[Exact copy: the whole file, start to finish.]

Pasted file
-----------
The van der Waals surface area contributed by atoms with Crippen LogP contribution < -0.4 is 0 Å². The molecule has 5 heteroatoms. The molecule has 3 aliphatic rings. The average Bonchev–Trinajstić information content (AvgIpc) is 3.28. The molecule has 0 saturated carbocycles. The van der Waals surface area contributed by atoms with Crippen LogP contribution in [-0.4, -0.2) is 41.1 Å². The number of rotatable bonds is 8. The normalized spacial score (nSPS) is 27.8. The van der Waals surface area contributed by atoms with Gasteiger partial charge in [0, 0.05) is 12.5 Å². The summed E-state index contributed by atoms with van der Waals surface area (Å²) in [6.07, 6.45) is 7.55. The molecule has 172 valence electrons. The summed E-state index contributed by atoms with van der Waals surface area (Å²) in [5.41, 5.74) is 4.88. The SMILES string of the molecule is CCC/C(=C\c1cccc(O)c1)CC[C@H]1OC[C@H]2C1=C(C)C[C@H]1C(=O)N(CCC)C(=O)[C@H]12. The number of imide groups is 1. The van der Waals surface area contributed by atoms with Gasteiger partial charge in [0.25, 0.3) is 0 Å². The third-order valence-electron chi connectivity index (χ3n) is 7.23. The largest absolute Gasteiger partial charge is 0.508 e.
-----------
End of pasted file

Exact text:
The van der Waals surface area contributed by atoms with Crippen LogP contribution < -0.4 is 0 Å². The molecule has 5 heteroatoms. The molecule has 3 aliphatic rings. The average Bonchev–Trinajstić information content (AvgIpc) is 3.28. The molecule has 0 saturated carbocycles. The van der Waals surface area contributed by atoms with Crippen LogP contribution in [-0.4, -0.2) is 41.1 Å². The number of rotatable bonds is 8. The normalized spacial score (nSPS) is 27.8. The van der Waals surface area contributed by atoms with Gasteiger partial charge in [0, 0.05) is 12.5 Å². The summed E-state index contributed by atoms with van der Waals surface area (Å²) in [6.07, 6.45) is 7.55. The molecule has 172 valence electrons. The summed E-state index contributed by atoms with van der Waals surface area (Å²) in [5.41, 5.74) is 4.88. The SMILES string of the molecule is CCC/C(=C\c1cccc(O)c1)CC[C@H]1OC[C@H]2C1=C(C)C[C@H]1C(=O)N(CCC)C(=O)[C@H]12. The number of imide groups is 1. The van der Waals surface area contributed by atoms with Gasteiger partial charge in [0.25, 0.3) is 0 Å². The third-order valence-electron chi connectivity index (χ3n) is 7.23. The largest absolute Gasteiger partial charge is 0.508 e.